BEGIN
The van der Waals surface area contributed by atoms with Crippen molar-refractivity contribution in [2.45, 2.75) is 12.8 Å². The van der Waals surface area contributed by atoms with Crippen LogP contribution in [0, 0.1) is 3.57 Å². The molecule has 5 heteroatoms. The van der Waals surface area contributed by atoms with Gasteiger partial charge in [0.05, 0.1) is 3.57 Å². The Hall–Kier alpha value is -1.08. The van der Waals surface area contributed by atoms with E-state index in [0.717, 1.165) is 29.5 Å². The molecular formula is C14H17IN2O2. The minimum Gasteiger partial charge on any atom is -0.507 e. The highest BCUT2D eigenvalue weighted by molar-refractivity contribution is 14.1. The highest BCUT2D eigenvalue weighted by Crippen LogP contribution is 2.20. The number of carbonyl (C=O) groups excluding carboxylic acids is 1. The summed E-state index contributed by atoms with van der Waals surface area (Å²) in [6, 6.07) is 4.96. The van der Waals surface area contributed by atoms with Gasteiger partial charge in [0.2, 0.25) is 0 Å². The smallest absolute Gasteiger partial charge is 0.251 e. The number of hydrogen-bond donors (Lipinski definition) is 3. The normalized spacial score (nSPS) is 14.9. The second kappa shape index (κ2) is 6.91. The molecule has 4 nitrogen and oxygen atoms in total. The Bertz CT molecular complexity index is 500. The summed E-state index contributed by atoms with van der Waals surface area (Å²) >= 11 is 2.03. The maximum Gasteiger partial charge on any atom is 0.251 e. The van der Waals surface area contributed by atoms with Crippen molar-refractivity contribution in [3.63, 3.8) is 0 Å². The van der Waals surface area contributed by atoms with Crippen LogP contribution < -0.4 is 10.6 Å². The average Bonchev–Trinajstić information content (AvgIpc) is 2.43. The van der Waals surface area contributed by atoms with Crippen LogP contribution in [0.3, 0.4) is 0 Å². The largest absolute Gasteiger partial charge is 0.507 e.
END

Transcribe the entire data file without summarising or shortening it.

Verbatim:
The van der Waals surface area contributed by atoms with Crippen molar-refractivity contribution in [2.45, 2.75) is 12.8 Å². The van der Waals surface area contributed by atoms with Crippen LogP contribution in [0, 0.1) is 3.57 Å². The molecule has 5 heteroatoms. The van der Waals surface area contributed by atoms with Gasteiger partial charge in [0.05, 0.1) is 3.57 Å². The Hall–Kier alpha value is -1.08. The van der Waals surface area contributed by atoms with E-state index in [0.717, 1.165) is 29.5 Å². The molecular formula is C14H17IN2O2. The minimum Gasteiger partial charge on any atom is -0.507 e. The highest BCUT2D eigenvalue weighted by molar-refractivity contribution is 14.1. The highest BCUT2D eigenvalue weighted by Crippen LogP contribution is 2.20. The number of carbonyl (C=O) groups excluding carboxylic acids is 1. The summed E-state index contributed by atoms with van der Waals surface area (Å²) in [6, 6.07) is 4.96. The van der Waals surface area contributed by atoms with Gasteiger partial charge in [0.2, 0.25) is 0 Å². The smallest absolute Gasteiger partial charge is 0.251 e. The number of hydrogen-bond donors (Lipinski definition) is 3. The normalized spacial score (nSPS) is 14.9. The second kappa shape index (κ2) is 6.91. The molecule has 4 nitrogen and oxygen atoms in total. The Bertz CT molecular complexity index is 500. The summed E-state index contributed by atoms with van der Waals surface area (Å²) >= 11 is 2.03. The maximum Gasteiger partial charge on any atom is 0.251 e. The van der Waals surface area contributed by atoms with Crippen molar-refractivity contribution in [3.63, 3.8) is 0 Å². The van der Waals surface area contributed by atoms with Crippen LogP contribution < -0.4 is 10.6 Å². The average Bonchev–Trinajstić information content (AvgIpc) is 2.43. The van der Waals surface area contributed by atoms with Crippen LogP contribution in [0.3, 0.4) is 0 Å². The largest absolute Gasteiger partial charge is 0.507 e.